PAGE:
Uni asks dot-com wannabes to drop in

Small-to-medium enterprises on the NSW South Coast have increased access to the power of the world wide web after the opening of an e-business drop-in centre at the University of Wollongong.

The NSW Minister for Information Technology, Kim Yeadon, opened the centre, which is in the Informatics Building at the University of Wollongong, ear;y last week. Another similar centre has opened in Wollongong's public Science Centre.

The centres are the first initiative of "e-Enabled", a nonprofit alliance of four organisations: the University's School of Information Technology, Telstra, BHP-Information Technology and human resources specialist the DMW Group.

Its purpose, according to DMW spokesperson David Williams, is to allow people from small-to-medium enterprises who are interested in online trading to see business-to-business e-commerce in action.

"If they wish to go further," added Williams, "the four groups in the alliance can provide assistance enabling SMEs to get started in e-commerce."

BHP's assistance will be in the form of IT technology and applications, Telstra's in telecommunications, the University's in research, and DMW's in helping SMEs adapt to the changing nature of careers in the new economy.e-Enabled will also offer one-day workshops, called "Decide", to help organisations decide whether or not they are ready and able to take the leap into B2B e-commerce. These may be staged in conjunction with a mobile drop-in centre, allowing the message to go out to regional and country towns.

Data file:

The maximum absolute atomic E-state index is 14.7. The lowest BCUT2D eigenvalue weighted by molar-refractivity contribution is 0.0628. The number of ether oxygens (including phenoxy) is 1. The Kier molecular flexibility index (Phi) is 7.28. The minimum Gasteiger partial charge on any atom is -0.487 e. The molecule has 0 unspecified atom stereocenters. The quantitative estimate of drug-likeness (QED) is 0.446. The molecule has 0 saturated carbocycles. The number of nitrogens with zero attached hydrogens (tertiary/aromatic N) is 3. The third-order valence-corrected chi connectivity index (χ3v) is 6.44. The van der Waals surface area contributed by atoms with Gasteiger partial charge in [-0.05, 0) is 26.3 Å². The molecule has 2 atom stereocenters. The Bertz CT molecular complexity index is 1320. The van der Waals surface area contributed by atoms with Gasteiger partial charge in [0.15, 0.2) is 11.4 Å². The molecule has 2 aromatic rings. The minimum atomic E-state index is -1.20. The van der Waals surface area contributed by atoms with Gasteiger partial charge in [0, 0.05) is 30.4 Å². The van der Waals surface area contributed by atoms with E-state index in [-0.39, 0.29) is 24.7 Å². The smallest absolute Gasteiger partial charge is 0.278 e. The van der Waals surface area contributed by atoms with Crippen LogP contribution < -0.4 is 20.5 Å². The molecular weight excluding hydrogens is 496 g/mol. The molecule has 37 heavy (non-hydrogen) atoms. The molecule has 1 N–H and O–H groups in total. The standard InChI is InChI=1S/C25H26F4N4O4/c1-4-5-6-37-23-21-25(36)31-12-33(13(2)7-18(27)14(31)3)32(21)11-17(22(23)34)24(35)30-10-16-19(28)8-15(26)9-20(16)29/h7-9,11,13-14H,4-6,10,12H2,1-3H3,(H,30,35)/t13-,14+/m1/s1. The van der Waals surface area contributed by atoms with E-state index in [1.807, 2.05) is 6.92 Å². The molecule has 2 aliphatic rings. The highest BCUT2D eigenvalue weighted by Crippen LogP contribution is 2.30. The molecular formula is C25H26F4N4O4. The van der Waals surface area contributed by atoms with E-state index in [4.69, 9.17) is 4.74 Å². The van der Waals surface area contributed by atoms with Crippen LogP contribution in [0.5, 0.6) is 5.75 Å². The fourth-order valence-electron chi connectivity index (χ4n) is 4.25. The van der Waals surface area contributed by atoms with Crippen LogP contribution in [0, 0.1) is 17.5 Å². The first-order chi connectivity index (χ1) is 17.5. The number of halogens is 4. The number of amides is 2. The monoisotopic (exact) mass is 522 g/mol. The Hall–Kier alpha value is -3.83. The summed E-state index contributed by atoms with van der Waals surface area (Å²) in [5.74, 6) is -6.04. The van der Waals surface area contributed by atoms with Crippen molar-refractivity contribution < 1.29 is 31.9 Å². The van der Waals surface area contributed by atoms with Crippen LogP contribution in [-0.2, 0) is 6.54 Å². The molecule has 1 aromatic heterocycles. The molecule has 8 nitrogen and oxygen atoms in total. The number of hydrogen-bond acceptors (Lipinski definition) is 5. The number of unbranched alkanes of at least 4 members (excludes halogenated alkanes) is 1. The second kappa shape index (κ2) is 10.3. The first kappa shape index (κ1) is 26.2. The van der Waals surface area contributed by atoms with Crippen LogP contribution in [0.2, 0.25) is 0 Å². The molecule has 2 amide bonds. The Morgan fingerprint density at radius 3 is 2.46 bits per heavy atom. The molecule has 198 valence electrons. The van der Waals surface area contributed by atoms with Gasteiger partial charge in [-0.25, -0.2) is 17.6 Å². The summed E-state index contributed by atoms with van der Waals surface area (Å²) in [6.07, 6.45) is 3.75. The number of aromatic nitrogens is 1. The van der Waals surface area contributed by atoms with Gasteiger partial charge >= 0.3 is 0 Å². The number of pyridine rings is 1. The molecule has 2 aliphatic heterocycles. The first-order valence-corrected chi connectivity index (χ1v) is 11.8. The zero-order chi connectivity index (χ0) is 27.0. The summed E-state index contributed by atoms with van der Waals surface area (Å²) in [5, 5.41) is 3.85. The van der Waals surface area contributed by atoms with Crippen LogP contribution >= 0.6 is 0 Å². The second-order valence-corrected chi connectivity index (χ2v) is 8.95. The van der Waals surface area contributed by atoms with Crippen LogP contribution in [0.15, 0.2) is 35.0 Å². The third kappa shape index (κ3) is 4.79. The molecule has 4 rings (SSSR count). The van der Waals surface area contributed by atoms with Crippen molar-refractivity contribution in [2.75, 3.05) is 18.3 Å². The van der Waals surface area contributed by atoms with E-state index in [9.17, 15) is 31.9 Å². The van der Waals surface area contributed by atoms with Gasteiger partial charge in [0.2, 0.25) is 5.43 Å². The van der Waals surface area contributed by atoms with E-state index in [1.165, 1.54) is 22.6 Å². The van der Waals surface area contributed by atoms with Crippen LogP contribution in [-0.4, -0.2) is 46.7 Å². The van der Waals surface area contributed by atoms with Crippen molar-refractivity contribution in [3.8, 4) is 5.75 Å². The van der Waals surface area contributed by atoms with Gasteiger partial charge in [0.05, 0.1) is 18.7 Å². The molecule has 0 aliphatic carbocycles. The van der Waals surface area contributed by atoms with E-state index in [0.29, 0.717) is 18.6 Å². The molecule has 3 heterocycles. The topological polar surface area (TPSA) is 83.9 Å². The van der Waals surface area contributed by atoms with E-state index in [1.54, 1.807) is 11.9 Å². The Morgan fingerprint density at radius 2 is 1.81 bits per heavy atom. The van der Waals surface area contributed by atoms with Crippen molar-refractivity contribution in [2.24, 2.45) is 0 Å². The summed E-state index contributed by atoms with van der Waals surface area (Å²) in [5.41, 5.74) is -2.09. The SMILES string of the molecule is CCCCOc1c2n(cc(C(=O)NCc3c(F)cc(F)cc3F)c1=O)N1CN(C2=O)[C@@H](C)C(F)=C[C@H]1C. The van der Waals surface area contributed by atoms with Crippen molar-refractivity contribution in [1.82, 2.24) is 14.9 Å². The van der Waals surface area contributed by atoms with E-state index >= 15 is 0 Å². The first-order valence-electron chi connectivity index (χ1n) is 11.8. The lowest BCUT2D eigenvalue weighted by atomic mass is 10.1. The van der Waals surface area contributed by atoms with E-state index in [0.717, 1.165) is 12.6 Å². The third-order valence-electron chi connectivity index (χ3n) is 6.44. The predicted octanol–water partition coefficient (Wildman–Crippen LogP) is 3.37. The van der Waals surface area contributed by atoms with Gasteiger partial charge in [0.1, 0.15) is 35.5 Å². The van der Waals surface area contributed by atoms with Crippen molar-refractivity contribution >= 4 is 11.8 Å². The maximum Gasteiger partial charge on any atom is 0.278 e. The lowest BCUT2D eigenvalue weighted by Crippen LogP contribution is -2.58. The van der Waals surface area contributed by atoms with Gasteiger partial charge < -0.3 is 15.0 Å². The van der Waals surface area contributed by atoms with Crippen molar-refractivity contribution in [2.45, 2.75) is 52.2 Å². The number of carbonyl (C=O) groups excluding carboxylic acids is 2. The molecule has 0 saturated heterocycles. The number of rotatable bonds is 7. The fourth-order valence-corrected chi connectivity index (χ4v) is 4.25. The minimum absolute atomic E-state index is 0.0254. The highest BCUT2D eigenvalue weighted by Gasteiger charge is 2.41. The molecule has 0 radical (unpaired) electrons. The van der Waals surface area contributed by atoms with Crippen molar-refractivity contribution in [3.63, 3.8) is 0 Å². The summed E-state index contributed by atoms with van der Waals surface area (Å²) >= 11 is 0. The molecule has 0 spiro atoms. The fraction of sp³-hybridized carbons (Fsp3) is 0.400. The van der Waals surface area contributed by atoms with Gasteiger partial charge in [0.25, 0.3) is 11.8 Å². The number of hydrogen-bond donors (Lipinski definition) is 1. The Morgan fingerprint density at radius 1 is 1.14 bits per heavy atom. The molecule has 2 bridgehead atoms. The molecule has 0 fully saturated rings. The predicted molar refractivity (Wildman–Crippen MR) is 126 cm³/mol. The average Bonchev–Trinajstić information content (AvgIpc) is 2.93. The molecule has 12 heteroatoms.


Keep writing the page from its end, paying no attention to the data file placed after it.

To the suggestion that the project could be seen as a sales ploy by the alliance members, Williams replied that ongoing assistance to SMEs would not necessarily come from the project's hosts, and the advice would be objective and tailored to the needs of aspiring e-businesses.

The University of Wollongong, he added, was named 1999-2000 University of the Year precisely because of its partnerships with industry.

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